N° 14, 2004/3 – Teaching Europe
edited by Didier Georgakakis, Andy Smith, 2004/3 (n°14)
Didier Georgakakis, Andy Smith – Educating Europe
Peter H. Loedel, John Occhiphinti – Europe matters teaching the EU in the US
Writing in their capacity as chairs of the European Union Studies Association’s group on ‘Teaching Europe ‘, these two authors retrace the history, current situation and challenges of teaching on the European Union in the USA. They underline in particular how, at the end of the 1980s, a combination of the relaunch of European integration and the fall of the Berlin wall led to a rise in student and academic interst in this subject. However, in order to sustain the interest of students once in the classroom, innovative teaching techniques and linking this subject matter to current geopolitical issues are often necessary. Indeed, teaching the EU is seen as a crucial means of enlightening young Americains about views on world politics which differ from those of their own government.
Céline Belot – Teaching European Integration in Switzerland
Jean-Baptiste Harguindéguy – Teaching about Europe at the European University Institute
Céline Belot, Claire Brachet – Executive Summary. Teaching Europe through the Jean Monnet Action Program: Taking Stock and Issues for Reflection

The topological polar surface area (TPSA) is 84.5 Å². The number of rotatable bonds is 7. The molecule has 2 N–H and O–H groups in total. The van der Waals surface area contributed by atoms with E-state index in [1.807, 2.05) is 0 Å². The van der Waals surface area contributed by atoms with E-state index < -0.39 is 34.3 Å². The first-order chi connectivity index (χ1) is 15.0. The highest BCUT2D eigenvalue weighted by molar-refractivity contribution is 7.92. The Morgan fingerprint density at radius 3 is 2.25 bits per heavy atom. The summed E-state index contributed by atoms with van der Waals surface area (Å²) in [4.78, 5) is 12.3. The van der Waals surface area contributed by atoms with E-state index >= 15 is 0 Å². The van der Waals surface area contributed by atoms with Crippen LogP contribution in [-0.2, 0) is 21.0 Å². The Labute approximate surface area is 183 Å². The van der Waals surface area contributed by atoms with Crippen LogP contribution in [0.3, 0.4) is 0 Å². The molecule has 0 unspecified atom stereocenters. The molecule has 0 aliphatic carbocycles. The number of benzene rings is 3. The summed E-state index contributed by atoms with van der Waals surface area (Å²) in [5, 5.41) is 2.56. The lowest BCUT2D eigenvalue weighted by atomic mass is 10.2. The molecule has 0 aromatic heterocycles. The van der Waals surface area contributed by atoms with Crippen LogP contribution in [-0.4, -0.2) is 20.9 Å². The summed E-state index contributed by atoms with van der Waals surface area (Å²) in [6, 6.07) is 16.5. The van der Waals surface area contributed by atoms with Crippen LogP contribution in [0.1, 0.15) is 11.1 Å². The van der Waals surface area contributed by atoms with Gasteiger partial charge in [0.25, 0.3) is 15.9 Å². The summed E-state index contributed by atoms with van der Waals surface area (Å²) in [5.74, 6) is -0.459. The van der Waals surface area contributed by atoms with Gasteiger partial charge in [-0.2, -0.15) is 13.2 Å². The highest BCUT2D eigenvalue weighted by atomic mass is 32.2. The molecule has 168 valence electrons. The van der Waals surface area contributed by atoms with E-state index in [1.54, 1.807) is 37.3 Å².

“Europe” played a significant role in the rise of right-wing populism in Austria, by representing first a counter example to the Austrian model and subsequently an external threat, both of which allowed the right-wing populist Freedom Party to mobilize people and form a disparate coalition of voters. As this article argues however, this was less a question of ideology. As principally a populist party concerned with maximizing its success at the game of elections, the FPÖ always flexibly adapted its position to take advantage of the political opportunities that presented themselves in an evolving Union and a changing Europe. However, the Freedom Party was only able to do so because its leadership, especially Jörg Haider, was keenly aware of the ambiguity in the relationship between Austria and Europe, benefiting from Austria’s historical skepticism of Western modernity, its relative isolation from Atlanticist Europe, its ambivalence toward liberal market economies, and its lack of national identity. For all parties in Austrian politics, “Europe” thus served as an escape mechanism, an instrument of political mobilization, and an image projecting either modernity or an alien threat.